- Articulation exercises work on both your tongue speed and finger-tongue coordination. I would suggest articulating on the same pitch to work on tongue speed first, and then playing scales to work on your coordination. And again, tonguing exercises you can make up, or there are plenty to find online. Scales can be found online, and you should try and go through every scale each day to keep your brain and fingers nimble. Once you’ve mastered all the major scales, you can start adding minor scales and different modes.
- If you aren’t tired by now, you can work on multiple tonguing or flexibility training, which I just use the exercises out of the Arban book. If you don’t know what that is and are really serious about music, you should look it up and get one, because it has great exercises to work on everything. There is an Arban book for every brass instrument.
Our Mural !
When we moved last year into our new facility, we knew that the building we moved into was a non-descriptive concrete block exterior and that had little or no “curb appeal”!
As soon as we moved in, Betty and I started thinking about how to improve the appearance of the store.
We had seen murals in the downtown Durham area. She went into the store and asked the owner who the painter was.
This led us to Michael Brown’s website(www.muralsbymichaelbrown.com). I thought we were sold on the mural idea!
I finally scraped all my courage together and called Michael Brown’s number. He agreed to meet with us and discuss our plan (I was not sure that we could afford an artist to do this !). To my surprise, we were assured by Michael that his prices were very reasonable, so we decided to go ahead with the idea.
Next issue to tackle was, what do we want in a mural? We starting kicking some ideas around, looked at a lot of postcards and posters, and the one we all agreed upon was an old poster of stick figures from the 70’s! Michael was on board and proceeded with computer designing some models for approval.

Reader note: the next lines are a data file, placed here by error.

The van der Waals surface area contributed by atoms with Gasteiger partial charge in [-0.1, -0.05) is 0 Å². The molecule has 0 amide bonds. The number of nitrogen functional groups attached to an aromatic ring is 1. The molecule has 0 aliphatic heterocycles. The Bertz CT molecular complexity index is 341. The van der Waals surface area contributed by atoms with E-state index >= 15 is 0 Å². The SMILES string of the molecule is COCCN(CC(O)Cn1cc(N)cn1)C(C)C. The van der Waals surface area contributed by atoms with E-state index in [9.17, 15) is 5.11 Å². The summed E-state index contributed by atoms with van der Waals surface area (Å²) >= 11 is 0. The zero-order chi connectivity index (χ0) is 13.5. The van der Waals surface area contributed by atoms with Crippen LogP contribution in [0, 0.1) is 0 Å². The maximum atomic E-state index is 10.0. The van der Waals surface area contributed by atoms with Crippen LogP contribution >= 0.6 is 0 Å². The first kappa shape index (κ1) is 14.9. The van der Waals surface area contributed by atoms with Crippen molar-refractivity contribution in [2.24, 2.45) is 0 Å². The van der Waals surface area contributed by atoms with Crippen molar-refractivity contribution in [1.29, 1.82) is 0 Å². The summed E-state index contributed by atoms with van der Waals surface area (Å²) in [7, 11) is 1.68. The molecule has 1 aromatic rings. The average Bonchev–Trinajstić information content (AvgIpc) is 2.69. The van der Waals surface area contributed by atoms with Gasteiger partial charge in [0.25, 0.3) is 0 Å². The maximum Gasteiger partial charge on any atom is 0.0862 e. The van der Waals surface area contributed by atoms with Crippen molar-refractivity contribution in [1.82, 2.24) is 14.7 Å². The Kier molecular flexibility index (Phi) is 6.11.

There was no contest and we were all thrilled with this design he came up with! Go ahead Michael!... but he was booked for 4-5 months (that put a damper on our mood!) And then on September 12, there he was and he started painting. It was a joy to see him working and even bigger pleasure to see his enthusiasm in what he is doing.
We are absolutely in love with our mural (our old dog McBuddy is even in the mural, can you find him?). It really made the bland wall look more appealing, we can use it as an identifier for Customers who ask for directions (“You can’t miss it, it’s the building with the funny marching band painted on the wall…”).
In short, we enjoy it, we love it and we hope it will spread joy and good vibes to everyone driving by and coming into the store!
One of the most important decisions in a young musician’s career is whether or not to take private lessons, and it really depends on the level of commitment of both the student and their parents. But the rewards of quality private lessons could be a top chair in the school band and equally good placement in honors bands like all-county, all-district, and all-state. This post will go over different points and considerations for taking lessons throughout one’s musical career.
Students start beginning band around 4th to 6th grade and can continue in school through college and graduate degrees. It isn’t until college that you are required to take lessons if you want to be a music major, but before then, unless your band director plays your specific instrument, you don’t receive any specialized instruction by someone who knows all the ins and outs of that instrument. Yes, your band director most likely has a degree or two in music education and has taken classes on all the different instruments, but truly learning an instrument and how to play it takes longer than part of a semester.